***As always mild spoilers may follow***
Rating: 3 1/2 stars
Pub date: 6 September 2006
Publisher:Touchstone, Simon & Schuster
Genre: Adult, Romance, Historical Fiction
Format: audiobook, via library
Status: Book one of the Tudor Court series
“I am Catalina, Princess of Spain, daughter of the two greatest monarchs the world has ever known…and I will be Queen of England.”
Thus, bestselling author Philippa Gregory introduces one of her most unforgettable heroines: Katherine of Aragon. Known to history as the Queen who was pushed off her throne by Anne Boleyn, here is a Katherine the world has forgotten: the enchanting princess that all England loved. First married to Henry VIII’s older brother, Arthur, Katherine’s passion turns their arranged marriage into a love match; but when Arthur dies, the merciless English court and her ambitious parents — the crusading King and Queen of Spain — have to find a new role for the widow. Ultimately, it is Katherine herself who takes control of her own life by telling the most audacious lie in English history, leading her to the very pinnacle of power in England.
Set in the rich beauty of Moorish Spain and the glamour of the Tudor court, The Constant Princess presents a woman whose constancy helps her endure betrayal, poverty, and despair, until the inevitable moment when she steps into the role she has prepared for all her life: Henry VIII’s Queen, Regent, and commander of the English army in their greatest victory against Scotland
Goodness this has been on my TBR for YEARS. For whatever reason, it has been knocked back and ignored over and over. Finally going on an audiobooks on the ipod in case of travel or kiddos ask binge, I selected The Constant Princess. Sadly, Simon & Schuster had it set up with our online library that it couldn’t be transferred to an ipod, so I requested the cd set from the physical library. I knocked out 3/4 of the book while working on computer things and then finished it the next day during naptime.
I love all things Tudor. I am actually surprised I haven’t read much Tudor lit lately. I did binge The Cousins’ War series last year and just rewatched The White Queen – which is actually what put me in the mood for some Philippa Gregory. The last Cousins’ War won’t be out til the fall and The Constant Princess is the next book I haven’t read.
I will admit that I am more of an Anne Boleyn fan than Catherine of Aragon, mainly because I love Elizabeth I over Mary. It was very fascinating to finally get in the mind of Catherine though.
I liked that Philippa Gregory put an emphasis on Catherine’s marriage to Arthur. Most of my readings have been at the end of Catherine’s reign during the rise of Anne Boleyn. I liked having the chance to read about a young Catherine. Imagine how different the world would have been if Arthur had lived!
Though I’ve always preferred to read about Anne Boleyn, I have always admired Catherine’s strength through her life.
The youngest daughter of Isabella and Ferdinand of Spain had no choice but to be destined for immense strength and greatness. Married and shipped off to a complete stranger in a strange country as a young teenager, Catherine has been groomed her whole life for this opportunity. As a royal princess, she knows she is nothing but a pawn in the struggle for political power.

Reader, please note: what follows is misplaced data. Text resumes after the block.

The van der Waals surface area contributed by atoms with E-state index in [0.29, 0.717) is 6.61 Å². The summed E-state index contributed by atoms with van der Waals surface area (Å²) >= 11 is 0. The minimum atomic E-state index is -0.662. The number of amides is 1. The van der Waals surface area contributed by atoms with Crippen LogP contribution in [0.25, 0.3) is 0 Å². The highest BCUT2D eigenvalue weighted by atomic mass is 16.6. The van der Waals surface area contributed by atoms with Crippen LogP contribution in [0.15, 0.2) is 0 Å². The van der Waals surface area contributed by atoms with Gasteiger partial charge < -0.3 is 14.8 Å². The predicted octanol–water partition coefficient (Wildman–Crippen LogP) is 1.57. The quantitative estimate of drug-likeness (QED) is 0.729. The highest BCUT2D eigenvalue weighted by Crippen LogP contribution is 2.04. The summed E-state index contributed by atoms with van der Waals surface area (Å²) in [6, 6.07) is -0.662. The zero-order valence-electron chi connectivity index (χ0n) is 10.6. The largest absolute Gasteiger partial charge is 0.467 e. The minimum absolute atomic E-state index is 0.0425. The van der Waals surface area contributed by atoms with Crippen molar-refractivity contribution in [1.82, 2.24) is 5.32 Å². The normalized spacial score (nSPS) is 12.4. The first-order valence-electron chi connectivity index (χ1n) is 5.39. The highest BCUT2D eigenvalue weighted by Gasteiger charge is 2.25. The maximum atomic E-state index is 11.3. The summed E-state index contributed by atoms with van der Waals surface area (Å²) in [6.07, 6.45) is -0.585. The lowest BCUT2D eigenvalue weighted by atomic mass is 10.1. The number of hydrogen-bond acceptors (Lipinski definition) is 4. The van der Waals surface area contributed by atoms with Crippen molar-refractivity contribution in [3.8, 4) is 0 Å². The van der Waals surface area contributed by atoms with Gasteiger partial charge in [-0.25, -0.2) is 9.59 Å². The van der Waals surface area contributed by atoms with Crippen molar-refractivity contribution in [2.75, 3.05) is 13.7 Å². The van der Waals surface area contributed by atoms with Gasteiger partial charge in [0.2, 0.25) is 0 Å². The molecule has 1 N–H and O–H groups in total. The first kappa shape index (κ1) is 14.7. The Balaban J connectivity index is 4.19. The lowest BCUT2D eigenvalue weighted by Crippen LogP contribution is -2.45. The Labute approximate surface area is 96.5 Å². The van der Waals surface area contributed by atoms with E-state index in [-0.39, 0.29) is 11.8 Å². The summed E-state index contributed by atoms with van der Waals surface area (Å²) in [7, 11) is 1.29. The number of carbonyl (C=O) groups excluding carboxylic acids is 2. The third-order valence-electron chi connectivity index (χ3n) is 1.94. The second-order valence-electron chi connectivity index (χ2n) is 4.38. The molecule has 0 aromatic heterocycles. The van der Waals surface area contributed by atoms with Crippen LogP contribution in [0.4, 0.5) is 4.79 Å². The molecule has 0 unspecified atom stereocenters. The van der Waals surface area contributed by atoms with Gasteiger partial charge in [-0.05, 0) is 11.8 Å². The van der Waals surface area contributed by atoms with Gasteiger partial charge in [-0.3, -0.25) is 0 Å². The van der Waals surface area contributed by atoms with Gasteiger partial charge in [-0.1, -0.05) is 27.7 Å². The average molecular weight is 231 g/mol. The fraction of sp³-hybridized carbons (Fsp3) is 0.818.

I likedthat Philippa Gregory chose to follow the line of Catherine and Arthur falling in love during their short marriage. They were paired fantastically, but tragically torn apart.
Arthur was well done. I fell in love with him as Catherine did. Even though I knew how history played out, I still wanted their hopes and dreams to come to pass.
After Arthur’s death, we see more of his father, Henry VII. I’m in the camp of believing he had the princes in the Tower killed and I’ve never cared to read about him. Even in fiction (especially after The White Princess) I find him abhorrent. Plus he turns out to be a creepy old man in this. UGH.
Henry,oh little Prince Henry. I hated the spoiled brat almost as much as I hated his father in The Constant Princess. In the actions taken, Catherine really seals her own fate even though there are circumstances entirely out of her control.
I really didn’t care for the massive skip through time to the end. It did feel a bit awkward even though it does show how things played out. The Constant Princess wasn’t one of m favourites, but it was a relatively quick read. I would suggest starting with a different Philippa Gregory novel if you’re just now venturing into her works. She has much stronger books to read first.
About the author:
Philippa Gregory was an established historian and writer when she discovered her interest in the Tudor period and wrote the novel The Other Boleyn Girl, which was made into a TV drama and a major film. Published in 2009, the bestselling The White Queen, the story of Elizabeth Woodville, ushered in a new series involving The Cousins’ War (now known as The War of the Roses) and a new era for the acclaimed author.
Gregory lives with her family on a small farm in Yorkshire, where she keeps horses, hens and ducks. Visitors to her site, www.PhilippaGregory.com become addicted to the updates of historical research, as well as the progress of her ducklings.
Her other great interest is the charity she founded nearly twenty years ago; Gardens for The Gambia. She has raised funds and paid for 140 wells in the primary schools of the dry, poverty stricken African country. Thousands of school children have learned market gardening, and drunk the fresh water in the school gardens around the wells.
A former student of Sussex University, and a PhD and Alumna of the Year 2009 of Edinburgh University, her love for history and her commitment to historical accuracy are the hallmarks of her writing. She also reviews for US and UK newspapers, and is a regular broadcaster on television, radio, and webcasts from her website.